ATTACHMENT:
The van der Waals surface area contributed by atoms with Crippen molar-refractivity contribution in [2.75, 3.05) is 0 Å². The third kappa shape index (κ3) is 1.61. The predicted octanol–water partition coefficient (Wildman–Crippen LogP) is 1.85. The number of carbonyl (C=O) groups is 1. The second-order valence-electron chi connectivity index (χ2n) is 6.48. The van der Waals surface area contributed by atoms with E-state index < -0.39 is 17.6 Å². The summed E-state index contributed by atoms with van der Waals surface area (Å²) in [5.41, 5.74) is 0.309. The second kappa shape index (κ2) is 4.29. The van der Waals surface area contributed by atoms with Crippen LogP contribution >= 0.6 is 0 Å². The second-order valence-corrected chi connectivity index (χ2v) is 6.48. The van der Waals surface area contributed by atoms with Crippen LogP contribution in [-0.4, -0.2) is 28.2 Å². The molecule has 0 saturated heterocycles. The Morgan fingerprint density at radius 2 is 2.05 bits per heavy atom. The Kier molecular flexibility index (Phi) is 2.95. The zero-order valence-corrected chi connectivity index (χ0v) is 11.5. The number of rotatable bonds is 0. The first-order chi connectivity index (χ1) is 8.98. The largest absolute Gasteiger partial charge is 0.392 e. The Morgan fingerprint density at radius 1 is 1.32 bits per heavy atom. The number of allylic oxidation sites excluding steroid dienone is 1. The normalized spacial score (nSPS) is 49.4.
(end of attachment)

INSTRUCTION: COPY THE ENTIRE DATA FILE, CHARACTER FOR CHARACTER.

The van der Waals surface area contributed by atoms with Crippen molar-refractivity contribution in [2.75, 3.05) is 0 Å². The third kappa shape index (κ3) is 1.61. The predicted octanol–water partition coefficient (Wildman–Crippen LogP) is 1.85. The number of carbonyl (C=O) groups is 1. The second-order valence-electron chi connectivity index (χ2n) is 6.48. The van der Waals surface area contributed by atoms with E-state index < -0.39 is 17.6 Å². The summed E-state index contributed by atoms with van der Waals surface area (Å²) in [5.41, 5.74) is 0.309. The second kappa shape index (κ2) is 4.29. The van der Waals surface area contributed by atoms with Crippen LogP contribution >= 0.6 is 0 Å². The second-order valence-corrected chi connectivity index (χ2v) is 6.48. The van der Waals surface area contributed by atoms with Crippen LogP contribution in [-0.4, -0.2) is 28.2 Å². The molecule has 0 saturated heterocycles. The Morgan fingerprint density at radius 2 is 2.05 bits per heavy atom. The Kier molecular flexibility index (Phi) is 2.95. The zero-order valence-corrected chi connectivity index (χ0v) is 11.5. The number of rotatable bonds is 0. The first-order chi connectivity index (χ1) is 8.98. The largest absolute Gasteiger partial charge is 0.392 e. The Morgan fingerprint density at radius 1 is 1.32 bits per heavy atom. The number of allylic oxidation sites excluding steroid dienone is 1. The normalized spacial score (nSPS) is 49.4.